Bill Amending the Estate Tax

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chaz
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Bill Amending the Estate Tax

Post by chaz » Fri Feb 13, 2009 7:54 pm

A bill to amend the estate tax has been introduced and sent to the Ways and Means Committee. I knew that such a bill would not be overlooked when revenue is needed and this tax was due to vanish for the 2010 calendar year.

http://www.govtrack.us/congress/billtex ... l=h111-498
Chaz | | “Money is better than poverty, if only for financial reasons." Woody Allen | | http://www.bogleheads.org/wiki/index.php/Main_Page

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woof755
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Post by woof755 » Fri Feb 13, 2009 9:28 pm

Pretty generous numbers in that bill.

5million bucks by 2015, 5 million plus an inflation adjustment from that year onwards.

Great--they nail the inflation adjustment for the estate tax but not the alternative minimum tax.
"By singing in harmony from the same page of the same investing hymnal, the Diehards drown out market noise." | | --Jason Zweig, quoted in The Bogleheads' Guide to Investing

fishndoc
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Post by fishndoc » Fri Feb 13, 2009 9:42 pm

UNIFIED CREDIT INCREASED BY UNUSED UNIFIED CREDIT OF DECEASED SPOUSE.
Difficult to sort out, but I believe this portion would mean there would no longer be a need to do a bypass trust to claim the credit for the first deceased spouse.

I'm also pleasantly surprised at the credit rising to $5million - didn't expect such generosity in a time when taxes are going to be in short supply.

Wayne
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Taylor Larimore
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No more need for bypass trusts?

Post by Taylor Larimore » Fri Feb 13, 2009 9:55 pm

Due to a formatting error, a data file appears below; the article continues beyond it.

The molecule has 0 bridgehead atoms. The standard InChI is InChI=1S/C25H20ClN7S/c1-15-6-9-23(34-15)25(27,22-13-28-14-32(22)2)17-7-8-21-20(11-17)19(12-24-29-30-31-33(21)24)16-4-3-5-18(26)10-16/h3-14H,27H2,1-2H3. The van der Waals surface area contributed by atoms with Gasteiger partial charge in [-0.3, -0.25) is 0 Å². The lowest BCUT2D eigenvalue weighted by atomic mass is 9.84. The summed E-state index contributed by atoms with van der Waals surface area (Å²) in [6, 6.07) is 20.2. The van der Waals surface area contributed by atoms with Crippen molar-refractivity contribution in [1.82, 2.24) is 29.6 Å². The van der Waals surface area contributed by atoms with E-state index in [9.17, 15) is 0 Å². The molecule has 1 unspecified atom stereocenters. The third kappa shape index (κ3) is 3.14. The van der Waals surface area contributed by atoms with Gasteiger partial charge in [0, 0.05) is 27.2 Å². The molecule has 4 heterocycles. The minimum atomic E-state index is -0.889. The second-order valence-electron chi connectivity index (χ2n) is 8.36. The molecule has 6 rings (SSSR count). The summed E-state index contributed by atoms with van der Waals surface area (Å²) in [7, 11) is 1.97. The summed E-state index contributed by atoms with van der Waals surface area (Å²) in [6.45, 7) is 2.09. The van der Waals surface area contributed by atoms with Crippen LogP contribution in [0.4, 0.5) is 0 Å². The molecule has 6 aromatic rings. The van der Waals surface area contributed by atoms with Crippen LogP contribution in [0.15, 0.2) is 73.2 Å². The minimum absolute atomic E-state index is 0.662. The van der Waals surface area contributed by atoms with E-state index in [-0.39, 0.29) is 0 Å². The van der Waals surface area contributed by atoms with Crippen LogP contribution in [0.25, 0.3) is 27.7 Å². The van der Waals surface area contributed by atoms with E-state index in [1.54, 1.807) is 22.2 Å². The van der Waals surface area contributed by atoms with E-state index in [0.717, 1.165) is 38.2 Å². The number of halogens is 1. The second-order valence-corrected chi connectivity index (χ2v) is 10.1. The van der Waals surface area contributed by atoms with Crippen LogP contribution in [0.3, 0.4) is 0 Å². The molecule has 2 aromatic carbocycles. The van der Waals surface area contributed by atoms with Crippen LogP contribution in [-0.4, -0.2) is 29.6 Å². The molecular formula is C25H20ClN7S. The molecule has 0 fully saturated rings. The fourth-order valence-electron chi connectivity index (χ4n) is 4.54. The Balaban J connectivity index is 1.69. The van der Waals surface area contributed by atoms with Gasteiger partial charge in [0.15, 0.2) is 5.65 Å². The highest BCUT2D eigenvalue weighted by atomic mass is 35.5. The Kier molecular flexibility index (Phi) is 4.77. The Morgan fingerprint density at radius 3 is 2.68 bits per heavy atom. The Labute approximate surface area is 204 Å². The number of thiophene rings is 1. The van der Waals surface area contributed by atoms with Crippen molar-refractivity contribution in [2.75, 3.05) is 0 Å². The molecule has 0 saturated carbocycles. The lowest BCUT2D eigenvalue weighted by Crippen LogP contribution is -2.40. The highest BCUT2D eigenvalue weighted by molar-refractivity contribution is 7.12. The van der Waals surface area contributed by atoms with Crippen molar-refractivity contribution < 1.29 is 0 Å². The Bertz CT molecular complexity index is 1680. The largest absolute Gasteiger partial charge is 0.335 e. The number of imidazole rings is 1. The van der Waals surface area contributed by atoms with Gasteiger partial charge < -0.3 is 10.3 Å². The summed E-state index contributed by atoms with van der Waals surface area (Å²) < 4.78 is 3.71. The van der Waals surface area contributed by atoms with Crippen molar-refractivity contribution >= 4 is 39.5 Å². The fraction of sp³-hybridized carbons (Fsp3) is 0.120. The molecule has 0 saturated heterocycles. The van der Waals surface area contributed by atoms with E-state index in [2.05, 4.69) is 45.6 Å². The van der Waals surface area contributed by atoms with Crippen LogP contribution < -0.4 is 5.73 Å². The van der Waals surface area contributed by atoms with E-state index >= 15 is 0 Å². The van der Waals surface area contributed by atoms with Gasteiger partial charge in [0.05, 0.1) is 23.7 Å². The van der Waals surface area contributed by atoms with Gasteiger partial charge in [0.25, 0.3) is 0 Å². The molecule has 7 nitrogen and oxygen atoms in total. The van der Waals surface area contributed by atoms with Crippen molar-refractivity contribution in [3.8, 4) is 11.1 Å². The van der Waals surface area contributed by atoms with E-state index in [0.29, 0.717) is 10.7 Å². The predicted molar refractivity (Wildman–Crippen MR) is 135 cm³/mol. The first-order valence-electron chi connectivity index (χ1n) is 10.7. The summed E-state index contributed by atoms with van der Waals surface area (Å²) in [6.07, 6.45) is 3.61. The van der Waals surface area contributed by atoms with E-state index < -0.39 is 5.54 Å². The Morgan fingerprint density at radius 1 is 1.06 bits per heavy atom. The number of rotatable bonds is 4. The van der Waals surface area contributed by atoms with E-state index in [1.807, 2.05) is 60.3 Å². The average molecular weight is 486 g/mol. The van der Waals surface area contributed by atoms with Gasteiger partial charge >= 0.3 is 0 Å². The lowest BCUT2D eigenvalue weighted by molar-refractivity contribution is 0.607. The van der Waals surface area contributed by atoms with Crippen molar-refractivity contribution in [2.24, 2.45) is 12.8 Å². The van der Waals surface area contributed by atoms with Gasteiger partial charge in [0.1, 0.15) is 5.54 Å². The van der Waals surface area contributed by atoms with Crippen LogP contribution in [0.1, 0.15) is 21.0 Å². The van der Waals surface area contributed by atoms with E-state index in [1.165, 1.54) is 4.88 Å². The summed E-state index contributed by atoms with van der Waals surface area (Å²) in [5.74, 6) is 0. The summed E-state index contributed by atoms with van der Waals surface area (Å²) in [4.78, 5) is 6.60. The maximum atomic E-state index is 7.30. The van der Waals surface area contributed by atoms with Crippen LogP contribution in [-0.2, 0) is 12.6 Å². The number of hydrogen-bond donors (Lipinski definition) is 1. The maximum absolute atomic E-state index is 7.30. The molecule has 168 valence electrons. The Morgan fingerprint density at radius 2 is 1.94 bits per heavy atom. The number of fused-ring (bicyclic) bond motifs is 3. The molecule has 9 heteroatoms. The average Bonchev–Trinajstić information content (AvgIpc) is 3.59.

Fishndoc:
I believe this portion would mean there would no longer be a need to do a bypass trust to claim the credit for the first deceased spouse.


I'll guess lawyers are already contacting their lobbyists to be sure this won't happen.
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Rick Ferri
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Re: No more need for bypass trusts?

Post by Rick Ferri » Fri Feb 13, 2009 10:06 pm

Taylor Larimore wrote:Fishndoc:
I believe this portion would mean there would no longer be a need to do a bypass trust to claim the credit for the first deceased spouse.


I'll guess lawyers are already contacting their lobbyists to be sure this won't happen.
Along with the insurance industry.

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chaz
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Re: No more need for bypass trusts?

Post by chaz » Fri Feb 13, 2009 10:21 pm

Rick Ferri wrote:
Taylor Larimore wrote:Fishndoc:
I believe this portion would mean there would no longer be a need to do a bypass trust to claim the credit for the first deceased spouse.


I'll guess lawyers are already contacting their lobbyists to be sure this won't happen.
Along with the insurance industry.
Rick, why would the insurance industry care about this tax bill?
Chaz | | “Money is better than poverty, if only for financial reasons." Woody Allen | | http://www.bogleheads.org/wiki/index.php/Main_Page

GG
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Post by GG » Fri Feb 13, 2009 10:25 pm

Thank God theyre sreious about this

With a $0 net worth but $2M in term insurance its infuriating that my kids would pay estate tax.
Last edited by GG on Sat Feb 14, 2009 10:15 am, edited 1 time in total.

huskerblue
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Re: No more need for bypass trusts?

Post by huskerblue » Fri Feb 13, 2009 11:01 pm

chaz wrote:
Rick Ferri wrote:
Taylor Larimore wrote:Fishndoc:
I believe this portion would mean there would no longer be a need to do a bypass trust to claim the credit for the first deceased spouse.


I'll guess lawyers are already contacting their lobbyists to be sure this won't happen.
Along with the insurance industry.
Rick, why would the insurance industry care about this tax bill?
Insurance is often used as wealth replacement with the policy owned by the kids or, preferably by an irrevocable life insurance trust.

fishndoc